Ben Gurr for The Times
The trial of a criminology student accused of rape collapsed yesterday when it was revealed that police had failed to reveal evidence proving his innocence (David Brown writes).
Liam Allan, 22, spent almost two years on bail and three days in the dock at Croydon crown court, south London, before the trial was halted.
Yesterday the trial judge demanded a review of disclosure of evidence by the police and warned of the risks of a “serious miscarriages of justice” after hearing that prosecutors were not handing material to defence lawyers to save costs.
Allan had been warned that he would be jailed for at least 10 years if found guilty after being charged with six rapes and six sexual assaults against the same woman. The woman, who cannot be named, told police that she had been repeatedly raped and sexually assaulted by Allan and did not enjoy sex.
Allan, from Beckenham, south London, insisted that the sex was consensual and told officers the woman was acting maliciously because he would not see her again after he started university.
The court was told that his lawyers had repeatedly been refused access to records from the woman’s phone because police had insisted there was nothing of interest for the prosecution or defence.
When a new prosecution barrister took over the case the day before the trial started he ordered police to hand over any telephone records and found that they had a computer disc containing copies of 40,000 messages.
They showed that she continued to pester Allan for casual sex, told friends how much she enjoyed having sex with him and discussed her fantasies of being raped and having violent sex. Jerry Hayes, the prosecuting barrister from Goldsmith Chambers in the Temple, told the court yesterday that the Crown would offer no evidence.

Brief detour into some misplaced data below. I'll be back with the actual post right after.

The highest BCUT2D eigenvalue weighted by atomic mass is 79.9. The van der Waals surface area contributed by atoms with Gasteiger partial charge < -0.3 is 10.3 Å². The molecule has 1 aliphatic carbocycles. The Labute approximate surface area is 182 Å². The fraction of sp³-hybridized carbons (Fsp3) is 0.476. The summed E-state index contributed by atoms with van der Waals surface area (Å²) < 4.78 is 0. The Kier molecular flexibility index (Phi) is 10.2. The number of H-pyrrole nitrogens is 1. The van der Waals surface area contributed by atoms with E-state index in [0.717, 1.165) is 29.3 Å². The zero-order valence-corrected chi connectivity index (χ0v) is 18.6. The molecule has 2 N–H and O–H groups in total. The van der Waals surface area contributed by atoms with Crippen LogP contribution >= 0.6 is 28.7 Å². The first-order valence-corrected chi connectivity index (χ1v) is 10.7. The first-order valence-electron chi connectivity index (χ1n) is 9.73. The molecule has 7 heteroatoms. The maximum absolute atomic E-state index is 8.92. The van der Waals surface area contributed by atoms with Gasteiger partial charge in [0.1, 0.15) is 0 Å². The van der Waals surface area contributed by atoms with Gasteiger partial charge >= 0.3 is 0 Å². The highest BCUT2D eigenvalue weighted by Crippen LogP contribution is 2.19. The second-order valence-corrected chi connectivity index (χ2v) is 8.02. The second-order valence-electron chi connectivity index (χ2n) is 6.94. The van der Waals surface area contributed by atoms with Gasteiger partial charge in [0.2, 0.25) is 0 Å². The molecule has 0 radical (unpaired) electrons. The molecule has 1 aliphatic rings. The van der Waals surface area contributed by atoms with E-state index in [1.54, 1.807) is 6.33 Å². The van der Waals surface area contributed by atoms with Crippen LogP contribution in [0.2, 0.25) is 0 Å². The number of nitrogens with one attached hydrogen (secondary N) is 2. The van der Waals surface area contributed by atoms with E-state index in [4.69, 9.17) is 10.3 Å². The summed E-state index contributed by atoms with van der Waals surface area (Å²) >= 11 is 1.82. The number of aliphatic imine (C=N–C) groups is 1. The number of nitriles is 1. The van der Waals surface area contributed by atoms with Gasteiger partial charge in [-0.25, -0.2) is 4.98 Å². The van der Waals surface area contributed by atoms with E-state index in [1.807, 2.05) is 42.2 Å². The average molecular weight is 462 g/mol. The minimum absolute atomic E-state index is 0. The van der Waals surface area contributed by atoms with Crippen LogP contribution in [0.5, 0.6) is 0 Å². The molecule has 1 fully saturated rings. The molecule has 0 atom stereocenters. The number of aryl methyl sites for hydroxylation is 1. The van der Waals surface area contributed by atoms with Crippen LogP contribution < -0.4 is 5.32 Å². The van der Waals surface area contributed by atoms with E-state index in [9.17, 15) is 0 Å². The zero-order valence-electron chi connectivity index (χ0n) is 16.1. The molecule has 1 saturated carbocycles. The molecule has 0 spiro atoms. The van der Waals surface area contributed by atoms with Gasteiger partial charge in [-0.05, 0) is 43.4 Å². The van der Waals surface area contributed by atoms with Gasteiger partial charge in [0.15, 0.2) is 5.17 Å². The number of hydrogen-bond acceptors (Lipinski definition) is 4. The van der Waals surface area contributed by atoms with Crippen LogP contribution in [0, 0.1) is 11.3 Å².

“I would like to apologise to Liam Allan. There was a terrible failure in disclosure which was inexcusable,” he said.
Hayes, a former Tory MP and criminal barrister for 40 years, said: “There could have been a very serious miscarriage of justice which could have led to a very significant period of imprisonment and life on the sex offenders register. It appears the [police] officer in the case has not reviewed the disc, which is quite appalling.”
Radhia Karaa, a district crown prosecutor, wrote to the court admitting that the handling of the telephone downloads “has fallen below the standard that we expect”.
Judge Peter Gower formally found Allan not guilty of all charges. “There is something that has gone wrong and it is a matter that the Crown Prosecution Service, in my judgment, should be considering at the very highest level,” he said.
“Otherwise there is a risk not only of this happening again but that the trial process will not detect what has gone wrong and there will be a very serious miscarriage of justice.
“He [Mr Allan] leaves the courtroom an innocent man without a stain on his character.”
The judge said that the police must tell prosecutors of all material collected during their investigations.